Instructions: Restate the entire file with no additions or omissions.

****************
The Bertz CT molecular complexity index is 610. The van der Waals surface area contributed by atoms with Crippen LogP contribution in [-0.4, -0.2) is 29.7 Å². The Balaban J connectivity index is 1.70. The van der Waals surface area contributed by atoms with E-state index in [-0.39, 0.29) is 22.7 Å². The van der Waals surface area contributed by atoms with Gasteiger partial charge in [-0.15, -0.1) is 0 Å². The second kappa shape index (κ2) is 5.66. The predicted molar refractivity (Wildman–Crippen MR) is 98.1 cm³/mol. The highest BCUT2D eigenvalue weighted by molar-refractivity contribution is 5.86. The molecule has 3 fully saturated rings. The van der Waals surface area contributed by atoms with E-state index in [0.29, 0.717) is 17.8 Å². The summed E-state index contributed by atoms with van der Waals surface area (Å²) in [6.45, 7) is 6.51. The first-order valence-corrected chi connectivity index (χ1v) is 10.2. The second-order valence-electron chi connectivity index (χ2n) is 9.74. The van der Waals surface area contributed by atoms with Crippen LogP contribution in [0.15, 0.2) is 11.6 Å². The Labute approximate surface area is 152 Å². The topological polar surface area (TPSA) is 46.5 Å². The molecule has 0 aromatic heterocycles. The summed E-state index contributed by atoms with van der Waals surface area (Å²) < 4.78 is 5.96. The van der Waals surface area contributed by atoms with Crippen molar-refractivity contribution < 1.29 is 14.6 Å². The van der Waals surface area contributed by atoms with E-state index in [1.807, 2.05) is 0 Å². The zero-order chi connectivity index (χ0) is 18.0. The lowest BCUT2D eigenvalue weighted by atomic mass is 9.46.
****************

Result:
The Bertz CT molecular complexity index is 610. The van der Waals surface area contributed by atoms with Crippen LogP contribution in [-0.4, -0.2) is 29.7 Å². The Balaban J connectivity index is 1.70. The van der Waals surface area contributed by atoms with E-state index in [-0.39, 0.29) is 22.7 Å². The van der Waals surface area contributed by atoms with Gasteiger partial charge in [-0.15, -0.1) is 0 Å². The second kappa shape index (κ2) is 5.66. The predicted molar refractivity (Wildman–Crippen MR) is 98.1 cm³/mol. The highest BCUT2D eigenvalue weighted by molar-refractivity contribution is 5.86. The molecule has 3 fully saturated rings. The van der Waals surface area contributed by atoms with E-state index in [0.29, 0.717) is 17.8 Å². The summed E-state index contributed by atoms with van der Waals surface area (Å²) in [6.45, 7) is 6.51. The first-order valence-corrected chi connectivity index (χ1v) is 10.2. The second-order valence-electron chi connectivity index (χ2n) is 9.74. The van der Waals surface area contributed by atoms with Crippen LogP contribution in [0.15, 0.2) is 11.6 Å². The Labute approximate surface area is 152 Å². The topological polar surface area (TPSA) is 46.5 Å². The molecule has 0 aromatic heterocycles. The summed E-state index contributed by atoms with van der Waals surface area (Å²) < 4.78 is 5.96. The van der Waals surface area contributed by atoms with Crippen molar-refractivity contribution < 1.29 is 14.6 Å². The van der Waals surface area contributed by atoms with E-state index in [1.807, 2.05) is 0 Å². The zero-order chi connectivity index (χ0) is 18.0. The lowest BCUT2D eigenvalue weighted by atomic mass is 9.46.